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Using \includegraphics{} from graphicx, I'm including this figure in my document: alt text

Due to the long legend text, when the caption is centered underneath this, it's not centered under the graph region. Is there some way to adjust the horizontal positioning of the graphic rightwards?

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I've always wanted to be able to export graphics like this with their bounding box shifted so the graphs themselves were centred and the legends, axes, etc, "hung out" of the figure. Never looked into doing it though; I suspect it'd be a big pain in Matlab or Mathematica. Best way would be to export the data to PGF and plot it there, but again, I'm not aware of a prebuilt way to do it. – Will Robertson Sep 8 '10 at 1:56
up vote 3 down vote accepted

you may be able to play with the horizontal positioning through \hspace*{length} command where length has to include units like 2cm.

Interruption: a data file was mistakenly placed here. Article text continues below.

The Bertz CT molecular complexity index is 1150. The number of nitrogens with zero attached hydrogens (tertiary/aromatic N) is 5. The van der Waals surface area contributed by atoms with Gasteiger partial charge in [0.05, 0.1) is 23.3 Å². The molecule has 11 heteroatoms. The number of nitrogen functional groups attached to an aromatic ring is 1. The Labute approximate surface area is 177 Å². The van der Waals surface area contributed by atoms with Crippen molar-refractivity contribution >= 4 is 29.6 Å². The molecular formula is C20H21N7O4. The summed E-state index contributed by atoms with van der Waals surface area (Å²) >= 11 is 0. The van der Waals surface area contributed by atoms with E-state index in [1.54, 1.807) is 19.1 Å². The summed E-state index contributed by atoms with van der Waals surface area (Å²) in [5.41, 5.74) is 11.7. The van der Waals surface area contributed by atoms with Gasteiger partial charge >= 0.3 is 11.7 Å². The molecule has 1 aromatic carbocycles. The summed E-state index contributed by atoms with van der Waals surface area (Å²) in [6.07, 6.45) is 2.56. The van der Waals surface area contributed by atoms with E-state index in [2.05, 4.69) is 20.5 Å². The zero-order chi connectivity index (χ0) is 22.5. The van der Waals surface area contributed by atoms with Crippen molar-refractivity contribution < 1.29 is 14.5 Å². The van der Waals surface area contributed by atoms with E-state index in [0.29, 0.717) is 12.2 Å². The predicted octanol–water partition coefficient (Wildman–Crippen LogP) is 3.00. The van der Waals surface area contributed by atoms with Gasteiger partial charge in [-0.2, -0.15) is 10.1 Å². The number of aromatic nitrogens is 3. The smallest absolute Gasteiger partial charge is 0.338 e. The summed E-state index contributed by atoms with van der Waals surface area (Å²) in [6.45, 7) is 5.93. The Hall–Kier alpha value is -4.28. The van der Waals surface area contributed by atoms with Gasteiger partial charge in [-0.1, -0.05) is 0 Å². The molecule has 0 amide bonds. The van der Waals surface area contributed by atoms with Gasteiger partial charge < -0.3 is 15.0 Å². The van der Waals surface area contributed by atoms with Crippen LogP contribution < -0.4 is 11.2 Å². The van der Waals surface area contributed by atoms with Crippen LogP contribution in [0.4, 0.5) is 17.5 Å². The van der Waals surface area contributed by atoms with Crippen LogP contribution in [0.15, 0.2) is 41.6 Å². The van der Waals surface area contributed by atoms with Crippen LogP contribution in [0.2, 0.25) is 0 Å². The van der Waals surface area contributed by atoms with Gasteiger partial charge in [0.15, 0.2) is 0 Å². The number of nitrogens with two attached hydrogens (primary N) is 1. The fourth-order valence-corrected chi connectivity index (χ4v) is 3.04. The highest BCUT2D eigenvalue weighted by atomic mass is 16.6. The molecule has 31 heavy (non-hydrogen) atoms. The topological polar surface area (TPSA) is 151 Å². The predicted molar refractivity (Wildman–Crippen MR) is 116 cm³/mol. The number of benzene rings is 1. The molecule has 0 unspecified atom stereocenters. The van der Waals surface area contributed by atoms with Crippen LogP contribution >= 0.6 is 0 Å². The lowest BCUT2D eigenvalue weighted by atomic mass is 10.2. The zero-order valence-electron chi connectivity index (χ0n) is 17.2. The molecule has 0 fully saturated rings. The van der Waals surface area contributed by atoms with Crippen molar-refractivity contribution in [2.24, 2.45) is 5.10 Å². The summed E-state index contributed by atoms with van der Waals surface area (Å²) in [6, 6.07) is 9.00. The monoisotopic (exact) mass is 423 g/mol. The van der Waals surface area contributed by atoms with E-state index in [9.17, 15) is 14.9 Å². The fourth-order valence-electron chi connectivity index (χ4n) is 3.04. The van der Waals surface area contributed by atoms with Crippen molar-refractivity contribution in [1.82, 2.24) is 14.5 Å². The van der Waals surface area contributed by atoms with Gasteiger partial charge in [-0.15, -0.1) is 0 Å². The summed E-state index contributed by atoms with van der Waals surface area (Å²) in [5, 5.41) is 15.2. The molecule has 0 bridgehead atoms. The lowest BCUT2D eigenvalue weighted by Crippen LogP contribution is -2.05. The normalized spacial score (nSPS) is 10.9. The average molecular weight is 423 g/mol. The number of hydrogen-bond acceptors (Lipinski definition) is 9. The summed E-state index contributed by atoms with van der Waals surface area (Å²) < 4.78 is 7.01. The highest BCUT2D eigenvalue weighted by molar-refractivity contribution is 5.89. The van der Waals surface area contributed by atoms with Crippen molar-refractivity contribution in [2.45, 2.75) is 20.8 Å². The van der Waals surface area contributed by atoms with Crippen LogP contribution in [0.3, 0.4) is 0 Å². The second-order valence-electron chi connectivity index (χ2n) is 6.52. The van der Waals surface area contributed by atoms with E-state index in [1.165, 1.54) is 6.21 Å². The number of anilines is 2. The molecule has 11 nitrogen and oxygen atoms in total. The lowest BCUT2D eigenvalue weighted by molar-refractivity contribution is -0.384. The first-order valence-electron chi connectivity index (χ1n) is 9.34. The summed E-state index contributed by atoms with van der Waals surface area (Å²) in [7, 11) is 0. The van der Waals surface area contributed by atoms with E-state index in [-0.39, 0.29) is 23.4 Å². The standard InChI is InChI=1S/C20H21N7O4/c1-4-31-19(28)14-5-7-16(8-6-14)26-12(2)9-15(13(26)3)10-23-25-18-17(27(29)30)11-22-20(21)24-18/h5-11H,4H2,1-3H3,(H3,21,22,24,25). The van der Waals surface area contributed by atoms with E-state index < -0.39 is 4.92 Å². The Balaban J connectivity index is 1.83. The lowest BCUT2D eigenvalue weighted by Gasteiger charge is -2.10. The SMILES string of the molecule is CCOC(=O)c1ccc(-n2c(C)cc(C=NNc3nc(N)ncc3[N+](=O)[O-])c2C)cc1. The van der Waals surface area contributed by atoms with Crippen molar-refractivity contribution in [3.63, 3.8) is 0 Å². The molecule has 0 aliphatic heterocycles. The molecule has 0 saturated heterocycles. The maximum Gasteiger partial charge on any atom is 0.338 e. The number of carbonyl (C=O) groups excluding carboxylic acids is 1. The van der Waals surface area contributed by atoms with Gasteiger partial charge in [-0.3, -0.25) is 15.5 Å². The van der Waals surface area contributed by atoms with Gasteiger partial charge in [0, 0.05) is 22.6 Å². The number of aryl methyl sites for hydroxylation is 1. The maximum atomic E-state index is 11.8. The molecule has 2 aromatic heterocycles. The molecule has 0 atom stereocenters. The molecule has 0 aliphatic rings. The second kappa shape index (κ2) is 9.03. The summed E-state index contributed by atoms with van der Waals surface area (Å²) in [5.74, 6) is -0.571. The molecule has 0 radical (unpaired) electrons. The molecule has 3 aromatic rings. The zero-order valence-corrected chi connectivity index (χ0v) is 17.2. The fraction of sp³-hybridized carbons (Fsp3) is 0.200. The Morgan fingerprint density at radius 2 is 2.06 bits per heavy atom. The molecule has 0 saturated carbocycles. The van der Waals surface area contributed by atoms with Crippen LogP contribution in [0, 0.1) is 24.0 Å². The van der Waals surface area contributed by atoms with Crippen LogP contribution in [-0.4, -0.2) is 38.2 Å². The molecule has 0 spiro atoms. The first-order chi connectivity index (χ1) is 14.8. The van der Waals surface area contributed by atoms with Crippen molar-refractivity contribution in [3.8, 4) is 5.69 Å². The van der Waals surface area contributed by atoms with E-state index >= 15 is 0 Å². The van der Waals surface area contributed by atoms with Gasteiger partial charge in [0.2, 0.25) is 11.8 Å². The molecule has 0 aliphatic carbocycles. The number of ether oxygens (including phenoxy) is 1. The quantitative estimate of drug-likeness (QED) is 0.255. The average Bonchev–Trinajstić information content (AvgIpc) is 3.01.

\begin{figure}[h] \hspace*{length}\includegraphics{} \end{figure}

but it is probably not a good idea to have a legend on the side.

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Well, long skinny graphic might not be the best idea in the first place but it's just an example. Side-legend is perfectly acceptable for lots of other kinds of plots (although I try and avoid legends where possible these days). – Will Robertson Sep 8 '10 at 1:57
That did the trick. Thanks very much! – JoFrhwld Sep 8 '10 at 3:26
@Will: what do you use instead of a legend, then? Figure captions? Inline text inside the figure (next to the related data)? I’m just faced with such a situation … – Konrad Rudolph Sep 8 '10 at 15:53
Figure captions are worse than legends! I try to label the data directly on top of or next to the graph lines, but you need a bit of room and it takes much longer to design the graph. Sometimes legends are unavoidable. – Will Robertson Sep 8 '10 at 16:06
a few scientific journals ask to put the legend in the caption: is this very wrong? This way, you can save space and you do not have to hide a part of the graph with the legend – pluton Sep 8 '10 at 16:23

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